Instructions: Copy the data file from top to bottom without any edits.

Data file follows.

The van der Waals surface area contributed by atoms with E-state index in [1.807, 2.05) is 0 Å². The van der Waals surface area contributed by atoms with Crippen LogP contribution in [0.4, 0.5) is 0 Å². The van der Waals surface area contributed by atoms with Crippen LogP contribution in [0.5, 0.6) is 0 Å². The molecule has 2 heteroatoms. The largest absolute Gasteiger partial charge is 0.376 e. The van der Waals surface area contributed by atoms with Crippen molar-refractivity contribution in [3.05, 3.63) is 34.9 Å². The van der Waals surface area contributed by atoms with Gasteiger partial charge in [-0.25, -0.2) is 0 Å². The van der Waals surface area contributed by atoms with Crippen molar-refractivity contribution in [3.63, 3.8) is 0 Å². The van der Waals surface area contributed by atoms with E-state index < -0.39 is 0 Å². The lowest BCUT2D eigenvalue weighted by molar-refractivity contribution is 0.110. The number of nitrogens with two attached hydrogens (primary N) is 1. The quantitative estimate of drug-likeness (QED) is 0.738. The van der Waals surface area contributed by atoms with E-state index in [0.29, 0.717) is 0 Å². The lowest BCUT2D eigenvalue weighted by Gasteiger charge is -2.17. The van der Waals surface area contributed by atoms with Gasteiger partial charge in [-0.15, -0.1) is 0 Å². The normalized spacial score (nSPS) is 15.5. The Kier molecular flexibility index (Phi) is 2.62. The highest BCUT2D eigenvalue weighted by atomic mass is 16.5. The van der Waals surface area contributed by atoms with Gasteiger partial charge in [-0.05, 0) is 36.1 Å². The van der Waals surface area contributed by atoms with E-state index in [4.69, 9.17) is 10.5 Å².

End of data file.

The van der Waals surface area contributed by atoms with E-state index in [1.807, 2.05) is 0 Å². The van der Waals surface area contributed by atoms with Crippen LogP contribution in [0.4, 0.5) is 0 Å². The van der Waals surface area contributed by atoms with Crippen LogP contribution in [0.5, 0.6) is 0 Å². The molecule has 2 heteroatoms. The largest absolute Gasteiger partial charge is 0.376 e. The van der Waals surface area contributed by atoms with Crippen molar-refractivity contribution in [3.05, 3.63) is 34.9 Å². The van der Waals surface area contributed by atoms with Gasteiger partial charge in [-0.25, -0.2) is 0 Å². The van der Waals surface area contributed by atoms with Crippen molar-refractivity contribution in [3.63, 3.8) is 0 Å². The van der Waals surface area contributed by atoms with E-state index < -0.39 is 0 Å². The lowest BCUT2D eigenvalue weighted by molar-refractivity contribution is 0.110. The number of nitrogens with two attached hydrogens (primary N) is 1. The quantitative estimate of drug-likeness (QED) is 0.738. The van der Waals surface area contributed by atoms with E-state index in [0.29, 0.717) is 0 Å². The lowest BCUT2D eigenvalue weighted by Gasteiger charge is -2.17. The van der Waals surface area contributed by atoms with Gasteiger partial charge in [-0.15, -0.1) is 0 Å². The normalized spacial score (nSPS) is 15.5. The Kier molecular flexibility index (Phi) is 2.62. The highest BCUT2D eigenvalue weighted by atomic mass is 16.5. The van der Waals surface area contributed by atoms with Gasteiger partial charge in [-0.05, 0) is 36.1 Å². The van der Waals surface area contributed by atoms with E-state index in [4.69, 9.17) is 10.5 Å².